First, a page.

by Nicole Skuce from Burnaby, British Columbia
Dec 6, 14
On Christmas eve, when I was a child, my parents, my sister, and I would dress in our holiday finest and travel to my grandparents’ home. There we would be served a dreaded traditional Austrian meal: breaded sole and potato salad. Once we had suffered through dinner, we would gather in the living room for an family tradition.
Every year before we handed out presents my Oma told us a story. The story of the small Austrian village and the snowy midnight Mass that almost had no music. Mice had chewed through the organ bellows. At the last moment a priest composed a simple melody and accompanied himself on guitar. The song he wrote Stille Nacht – was the carol we knew as Silent Night. Every year, after Oma finished her story, my sister and I would sit at her knee and hold her hands while Stille Nacht played and tears streamed down her cheeks. The carol always made her cry.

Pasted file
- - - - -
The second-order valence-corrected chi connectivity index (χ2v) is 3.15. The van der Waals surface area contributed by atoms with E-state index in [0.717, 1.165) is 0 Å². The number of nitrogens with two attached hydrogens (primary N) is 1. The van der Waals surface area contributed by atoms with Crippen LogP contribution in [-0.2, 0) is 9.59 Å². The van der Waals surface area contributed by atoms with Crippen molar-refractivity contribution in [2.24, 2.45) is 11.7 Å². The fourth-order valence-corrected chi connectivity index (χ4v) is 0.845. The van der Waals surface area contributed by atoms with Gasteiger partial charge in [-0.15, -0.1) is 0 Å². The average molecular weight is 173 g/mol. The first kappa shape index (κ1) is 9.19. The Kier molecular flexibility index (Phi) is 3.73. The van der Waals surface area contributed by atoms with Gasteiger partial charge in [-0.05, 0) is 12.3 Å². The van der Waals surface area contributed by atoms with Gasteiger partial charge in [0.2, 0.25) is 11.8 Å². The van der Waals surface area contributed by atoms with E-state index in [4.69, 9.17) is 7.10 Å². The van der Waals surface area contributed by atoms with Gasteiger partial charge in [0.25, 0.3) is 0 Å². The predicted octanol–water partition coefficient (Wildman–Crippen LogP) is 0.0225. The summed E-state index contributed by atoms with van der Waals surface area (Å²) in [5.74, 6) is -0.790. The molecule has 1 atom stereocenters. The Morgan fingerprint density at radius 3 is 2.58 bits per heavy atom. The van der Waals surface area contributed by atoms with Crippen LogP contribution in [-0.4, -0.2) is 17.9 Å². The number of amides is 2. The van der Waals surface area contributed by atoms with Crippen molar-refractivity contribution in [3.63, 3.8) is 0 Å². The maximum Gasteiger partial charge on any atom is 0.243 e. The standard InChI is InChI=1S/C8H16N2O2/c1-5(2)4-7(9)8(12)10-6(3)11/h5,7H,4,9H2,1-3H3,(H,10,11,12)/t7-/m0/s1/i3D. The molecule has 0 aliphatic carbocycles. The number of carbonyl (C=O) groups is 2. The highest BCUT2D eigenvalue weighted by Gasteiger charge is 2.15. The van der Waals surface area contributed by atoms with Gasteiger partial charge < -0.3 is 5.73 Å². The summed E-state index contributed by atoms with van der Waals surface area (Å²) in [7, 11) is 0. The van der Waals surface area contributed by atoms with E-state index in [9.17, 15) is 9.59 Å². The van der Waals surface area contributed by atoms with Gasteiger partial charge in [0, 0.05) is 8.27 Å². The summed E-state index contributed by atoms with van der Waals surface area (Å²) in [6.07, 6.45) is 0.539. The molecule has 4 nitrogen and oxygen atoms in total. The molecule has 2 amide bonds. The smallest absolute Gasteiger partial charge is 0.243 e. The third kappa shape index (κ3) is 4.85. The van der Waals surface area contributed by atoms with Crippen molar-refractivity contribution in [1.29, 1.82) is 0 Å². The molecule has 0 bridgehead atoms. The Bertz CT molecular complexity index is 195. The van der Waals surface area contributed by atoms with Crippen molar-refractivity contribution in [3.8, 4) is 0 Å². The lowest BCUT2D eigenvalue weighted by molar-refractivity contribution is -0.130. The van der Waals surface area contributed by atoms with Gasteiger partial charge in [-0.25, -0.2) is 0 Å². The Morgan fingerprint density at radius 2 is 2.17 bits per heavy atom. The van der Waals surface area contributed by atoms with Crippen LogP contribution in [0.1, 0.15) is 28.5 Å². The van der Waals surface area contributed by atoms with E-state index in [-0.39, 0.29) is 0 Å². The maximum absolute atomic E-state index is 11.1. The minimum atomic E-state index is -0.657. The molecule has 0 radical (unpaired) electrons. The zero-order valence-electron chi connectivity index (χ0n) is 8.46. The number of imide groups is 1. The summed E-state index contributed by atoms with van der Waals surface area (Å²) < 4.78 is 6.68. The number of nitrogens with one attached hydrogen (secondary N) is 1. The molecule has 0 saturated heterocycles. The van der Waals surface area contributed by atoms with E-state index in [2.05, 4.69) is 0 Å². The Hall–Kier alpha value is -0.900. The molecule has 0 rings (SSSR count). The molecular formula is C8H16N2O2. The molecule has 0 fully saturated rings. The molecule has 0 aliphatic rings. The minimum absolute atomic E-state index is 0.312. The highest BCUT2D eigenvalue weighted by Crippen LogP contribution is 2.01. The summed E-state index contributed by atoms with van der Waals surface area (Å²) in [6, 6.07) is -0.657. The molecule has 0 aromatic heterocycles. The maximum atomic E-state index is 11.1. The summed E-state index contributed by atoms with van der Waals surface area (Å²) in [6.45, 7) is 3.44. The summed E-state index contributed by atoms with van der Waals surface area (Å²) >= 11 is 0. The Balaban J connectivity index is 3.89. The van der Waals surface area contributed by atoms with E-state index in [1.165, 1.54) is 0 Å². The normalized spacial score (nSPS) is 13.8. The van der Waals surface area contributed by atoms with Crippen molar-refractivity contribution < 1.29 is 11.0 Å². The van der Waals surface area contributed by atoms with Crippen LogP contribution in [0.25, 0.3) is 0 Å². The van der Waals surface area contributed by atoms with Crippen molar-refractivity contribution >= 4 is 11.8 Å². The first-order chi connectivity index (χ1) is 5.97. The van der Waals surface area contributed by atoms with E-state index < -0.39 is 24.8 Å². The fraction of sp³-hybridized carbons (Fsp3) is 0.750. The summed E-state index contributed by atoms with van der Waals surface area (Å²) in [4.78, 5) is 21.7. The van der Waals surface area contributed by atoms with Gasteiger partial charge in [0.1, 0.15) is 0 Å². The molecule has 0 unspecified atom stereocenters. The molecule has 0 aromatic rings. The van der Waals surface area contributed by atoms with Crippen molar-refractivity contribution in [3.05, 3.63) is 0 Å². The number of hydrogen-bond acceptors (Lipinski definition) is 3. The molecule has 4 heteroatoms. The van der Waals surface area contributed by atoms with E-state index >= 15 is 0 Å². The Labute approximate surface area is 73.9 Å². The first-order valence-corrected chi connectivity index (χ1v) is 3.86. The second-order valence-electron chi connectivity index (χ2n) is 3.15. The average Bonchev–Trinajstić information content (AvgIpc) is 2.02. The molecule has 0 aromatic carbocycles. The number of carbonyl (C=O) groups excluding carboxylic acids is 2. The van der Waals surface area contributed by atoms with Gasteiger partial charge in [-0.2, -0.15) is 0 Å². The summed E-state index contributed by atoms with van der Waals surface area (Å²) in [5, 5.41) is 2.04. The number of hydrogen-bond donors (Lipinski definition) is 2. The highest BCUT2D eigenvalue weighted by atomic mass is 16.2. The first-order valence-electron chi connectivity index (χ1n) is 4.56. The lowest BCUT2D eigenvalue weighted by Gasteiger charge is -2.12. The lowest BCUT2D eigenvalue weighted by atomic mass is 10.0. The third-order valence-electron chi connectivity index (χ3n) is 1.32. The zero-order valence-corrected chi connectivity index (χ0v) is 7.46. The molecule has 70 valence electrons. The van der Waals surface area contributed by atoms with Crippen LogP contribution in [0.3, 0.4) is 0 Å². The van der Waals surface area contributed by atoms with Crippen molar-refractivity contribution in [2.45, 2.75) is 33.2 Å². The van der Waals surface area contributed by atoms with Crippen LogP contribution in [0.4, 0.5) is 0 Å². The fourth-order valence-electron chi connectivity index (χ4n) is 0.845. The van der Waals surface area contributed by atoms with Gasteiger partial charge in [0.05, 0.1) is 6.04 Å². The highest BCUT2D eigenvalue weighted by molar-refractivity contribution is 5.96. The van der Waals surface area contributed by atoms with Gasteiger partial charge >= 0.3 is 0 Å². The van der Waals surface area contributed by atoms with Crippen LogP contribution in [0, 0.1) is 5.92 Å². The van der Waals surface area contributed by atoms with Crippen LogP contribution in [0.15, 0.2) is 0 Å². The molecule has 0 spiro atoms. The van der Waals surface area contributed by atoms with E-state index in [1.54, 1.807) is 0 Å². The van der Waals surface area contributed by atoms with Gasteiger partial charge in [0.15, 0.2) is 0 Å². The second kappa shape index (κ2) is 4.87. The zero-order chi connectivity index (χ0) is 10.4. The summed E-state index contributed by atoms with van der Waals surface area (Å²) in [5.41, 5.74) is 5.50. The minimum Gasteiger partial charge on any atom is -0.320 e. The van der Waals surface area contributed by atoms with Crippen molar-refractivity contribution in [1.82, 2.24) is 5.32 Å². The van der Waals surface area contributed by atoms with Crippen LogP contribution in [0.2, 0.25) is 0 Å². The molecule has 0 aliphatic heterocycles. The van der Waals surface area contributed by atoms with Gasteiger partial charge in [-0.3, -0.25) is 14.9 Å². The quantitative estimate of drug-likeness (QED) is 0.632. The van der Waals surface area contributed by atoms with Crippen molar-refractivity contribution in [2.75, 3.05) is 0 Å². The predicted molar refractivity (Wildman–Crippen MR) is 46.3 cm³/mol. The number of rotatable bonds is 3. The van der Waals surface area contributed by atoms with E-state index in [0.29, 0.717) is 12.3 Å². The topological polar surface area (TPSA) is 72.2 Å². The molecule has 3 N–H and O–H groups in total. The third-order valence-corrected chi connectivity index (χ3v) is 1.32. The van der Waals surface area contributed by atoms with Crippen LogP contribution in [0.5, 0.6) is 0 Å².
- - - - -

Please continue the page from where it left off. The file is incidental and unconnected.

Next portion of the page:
When I was a teenager, Oma went home to Austria one Christmas. That year on Christmas Eve, my sister and I called her long distance. When she answered, we played Silent Night for her. Me on the piano and my sister on the flute. We played and Oma cried.
As the years passed, holiday responsibilities shifted to the younger generation. Last year, it was my turn. And there I was on Christmas eve carefully slicing and marinating potatoes. Breading and frying sole. When I was done we arranged two plates, I buckled my son into his car seat, and we drove to the hospice were Oma was. No one had expected her to make it to Christmas. She had other plans. And so last Christmas my son sat on my knee and held Oma’s hand while we played Silent Night.
Oma died in the new year.
Last Christmas was full of mournful expectation.
This year promises to be full of childish joy. Of traditions new and old. This year I will tell my children about their great-grandmother. My son will help me make cookies while his baby sister watches. He will probably refuse to eat his breaded sole. But he will learn about the church mice in the little village. He will listen to Silent Night with us, and maybe, while he listens he will hold my hand.